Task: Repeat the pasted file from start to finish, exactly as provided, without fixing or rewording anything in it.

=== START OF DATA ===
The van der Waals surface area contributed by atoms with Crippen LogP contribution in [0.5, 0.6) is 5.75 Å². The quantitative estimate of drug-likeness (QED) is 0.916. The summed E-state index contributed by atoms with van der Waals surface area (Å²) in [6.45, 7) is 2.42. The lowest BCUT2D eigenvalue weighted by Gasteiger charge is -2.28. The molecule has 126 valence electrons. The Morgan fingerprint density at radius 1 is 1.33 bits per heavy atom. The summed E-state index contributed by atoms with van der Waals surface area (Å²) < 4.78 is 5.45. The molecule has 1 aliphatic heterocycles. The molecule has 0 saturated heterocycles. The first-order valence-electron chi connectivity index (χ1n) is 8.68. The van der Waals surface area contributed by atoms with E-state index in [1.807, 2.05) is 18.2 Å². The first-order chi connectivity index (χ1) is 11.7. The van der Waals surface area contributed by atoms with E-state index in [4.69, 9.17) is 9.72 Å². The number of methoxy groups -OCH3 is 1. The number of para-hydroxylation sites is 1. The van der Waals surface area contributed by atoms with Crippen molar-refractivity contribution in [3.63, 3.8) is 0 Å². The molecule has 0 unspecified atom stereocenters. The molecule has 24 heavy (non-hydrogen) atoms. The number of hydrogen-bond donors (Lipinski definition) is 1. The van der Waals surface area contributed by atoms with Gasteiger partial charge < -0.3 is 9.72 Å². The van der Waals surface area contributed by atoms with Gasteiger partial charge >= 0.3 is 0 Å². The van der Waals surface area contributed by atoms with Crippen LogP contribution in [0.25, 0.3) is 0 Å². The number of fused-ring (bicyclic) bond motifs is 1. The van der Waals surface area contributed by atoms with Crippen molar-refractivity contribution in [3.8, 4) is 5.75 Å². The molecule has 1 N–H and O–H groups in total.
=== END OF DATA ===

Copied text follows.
The van der Waals surface area contributed by atoms with Crippen LogP contribution in [0.5, 0.6) is 5.75 Å². The quantitative estimate of drug-likeness (QED) is 0.916. The summed E-state index contributed by atoms with van der Waals surface area (Å²) in [6.45, 7) is 2.42. The lowest BCUT2D eigenvalue weighted by Gasteiger charge is -2.28. The molecule has 126 valence electrons. The Morgan fingerprint density at radius 1 is 1.33 bits per heavy atom. The summed E-state index contributed by atoms with van der Waals surface area (Å²) < 4.78 is 5.45. The molecule has 1 aliphatic heterocycles. The molecule has 0 saturated heterocycles. The first-order valence-electron chi connectivity index (χ1n) is 8.68. The van der Waals surface area contributed by atoms with E-state index in [1.807, 2.05) is 18.2 Å². The first-order chi connectivity index (χ1) is 11.7. The van der Waals surface area contributed by atoms with E-state index in [4.69, 9.17) is 9.72 Å². The number of methoxy groups -OCH3 is 1. The number of para-hydroxylation sites is 1. The van der Waals surface area contributed by atoms with Crippen molar-refractivity contribution in [3.63, 3.8) is 0 Å². The molecule has 0 unspecified atom stereocenters. The molecule has 24 heavy (non-hydrogen) atoms. The number of hydrogen-bond donors (Lipinski definition) is 1. The van der Waals surface area contributed by atoms with Gasteiger partial charge < -0.3 is 9.72 Å². The van der Waals surface area contributed by atoms with Gasteiger partial charge >= 0.3 is 0 Å². The van der Waals surface area contributed by atoms with Crippen LogP contribution in [0.25, 0.3) is 0 Å². The number of fused-ring (bicyclic) bond motifs is 1. The van der Waals surface area contributed by atoms with Crippen molar-refractivity contribution in [3.8, 4) is 5.75 Å². The molecule has 1 N–H and O–H groups in total.